Per the science of ovulation, a woman can conceive for only two days in a month — that makes for 24 days in a year. On the other hand, a man can create a baby multiple times a day, every day of the month, throughout the year. However, for decades, the onus of birth control has fallen on women. Which begs the question; why are men less involved?
Well, men will argue that since it’s the woman who carries the pregnancy, a woman who does not want to get pregnant can wear a patch or take a pill. Better still, she can take advantage of the non-hormonal IUD inserts. What’s more, technology has made it easier by introducing the plan B after pill. In cases where the couple does not plan on having more children, she could opt for the irreversible surgery.
Is it a woman’s responsibility?
In Kenya and Africa, birth control is viewed as a woman’s responsibility, a narrative that needs to change. While the woman needs a man to get pregnant, she alone goes through the uphill task of having to deal with the side effects of the birth control methods.
In a 2013 global contraceptive survey, only 2.2 per cent of men had embraced vasectomy. Africa recorded the lowest rate, 0.1 per cent. While it is considered the most effective form of family planning, vasectomy is stained with stigma and a knowledge gap which has steered selfishness among the male partners.
Society has led men to believe that the procedure is a form of castration that emasculates them. The minimally invasive birth control method has also been said to cause weight gain, lead to painful sex or the lack of desire for it. Misinformation has made men believe that it promotes the development of female attributes, such as behaviour change and the formation of breasts.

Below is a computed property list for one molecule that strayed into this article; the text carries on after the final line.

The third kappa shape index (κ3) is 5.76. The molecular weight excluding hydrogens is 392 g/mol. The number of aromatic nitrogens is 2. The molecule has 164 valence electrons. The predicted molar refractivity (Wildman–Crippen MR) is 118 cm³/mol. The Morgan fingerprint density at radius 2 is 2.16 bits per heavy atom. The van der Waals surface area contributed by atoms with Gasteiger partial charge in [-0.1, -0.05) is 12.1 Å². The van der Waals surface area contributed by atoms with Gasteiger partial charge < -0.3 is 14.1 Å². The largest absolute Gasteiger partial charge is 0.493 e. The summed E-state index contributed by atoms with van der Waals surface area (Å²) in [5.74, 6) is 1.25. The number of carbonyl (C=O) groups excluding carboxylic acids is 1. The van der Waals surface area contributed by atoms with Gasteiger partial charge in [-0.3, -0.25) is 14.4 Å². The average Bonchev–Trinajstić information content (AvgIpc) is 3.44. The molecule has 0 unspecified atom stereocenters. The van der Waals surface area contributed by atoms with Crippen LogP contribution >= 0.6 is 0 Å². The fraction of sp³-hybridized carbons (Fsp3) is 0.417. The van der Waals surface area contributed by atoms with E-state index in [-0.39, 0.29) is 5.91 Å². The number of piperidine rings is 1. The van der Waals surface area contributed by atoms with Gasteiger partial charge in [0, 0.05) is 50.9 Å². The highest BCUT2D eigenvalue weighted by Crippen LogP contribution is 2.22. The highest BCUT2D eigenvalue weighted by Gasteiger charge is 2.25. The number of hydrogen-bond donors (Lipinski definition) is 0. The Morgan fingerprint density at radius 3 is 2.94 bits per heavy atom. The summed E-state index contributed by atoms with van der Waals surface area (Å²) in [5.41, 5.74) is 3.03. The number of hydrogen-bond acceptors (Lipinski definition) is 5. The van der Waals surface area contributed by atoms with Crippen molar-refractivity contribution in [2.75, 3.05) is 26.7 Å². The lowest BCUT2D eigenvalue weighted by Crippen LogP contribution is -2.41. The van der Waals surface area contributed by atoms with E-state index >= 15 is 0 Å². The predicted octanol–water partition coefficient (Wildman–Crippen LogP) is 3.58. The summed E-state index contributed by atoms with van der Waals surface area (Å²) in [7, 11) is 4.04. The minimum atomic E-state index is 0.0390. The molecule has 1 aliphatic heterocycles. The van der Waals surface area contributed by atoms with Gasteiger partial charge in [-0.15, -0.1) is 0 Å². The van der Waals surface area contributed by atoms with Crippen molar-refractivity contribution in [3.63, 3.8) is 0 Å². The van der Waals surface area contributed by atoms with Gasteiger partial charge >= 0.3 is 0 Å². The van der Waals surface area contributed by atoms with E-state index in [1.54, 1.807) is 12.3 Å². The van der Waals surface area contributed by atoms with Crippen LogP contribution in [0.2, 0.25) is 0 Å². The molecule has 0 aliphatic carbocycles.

However, vasectomy is an easily reversible birth control procedure and is largely safe to undertake. The vas deferens – the sperm-conveying duct – is clamped, cut and sealed. Carried out in under 30 minutes, the relatively cheap, quick and simple procedure rarely goes wrong.
With this fact, the lack of involvement would more or less be considered morally unacceptable. Every woman of childbearing age is faced with multiple risks, from a threatened career, body, health to the possible loss of pregnancy. It would only be fair for men to bear some of the weight in birth control.
Changing the narrative
Many men will choose to go for the withdrawal method or the use of condoms, not a method that interferes with their daily routine. And with these two, most of them will complain about the lack of sexual satisfaction. Some will theoretically support vasectomy but won’t play a part in it practically. Instead, for a long-term solution, most will encourage their female partners to undergo one suitable for them.
For many years, women’s rights to contraception and abortion have constantly been attacked. It is among the many reasons female birth control methods have faced a steady rise in cost and accessibility.
On the other hand, contrary to the misinformed myths shrouding vasectomy, it is a procedure that does not interfere with ejaculation or orgasm. It does not deprive men of vigour or vitality, and neither is it un-African.
With World Vasectomy Day, which is celebrated every third Friday of November – November 18th this year – men are encouraged to consider vasectomy as an act of love or compassion towards their partners or spouses. For this reason, it is time that men stepped up and took up the responsibility of family planning. Owing to the ill effect most contraceptive methods can have on women, vasectomy, which presents with low to no side effects, can be an effective family planning method.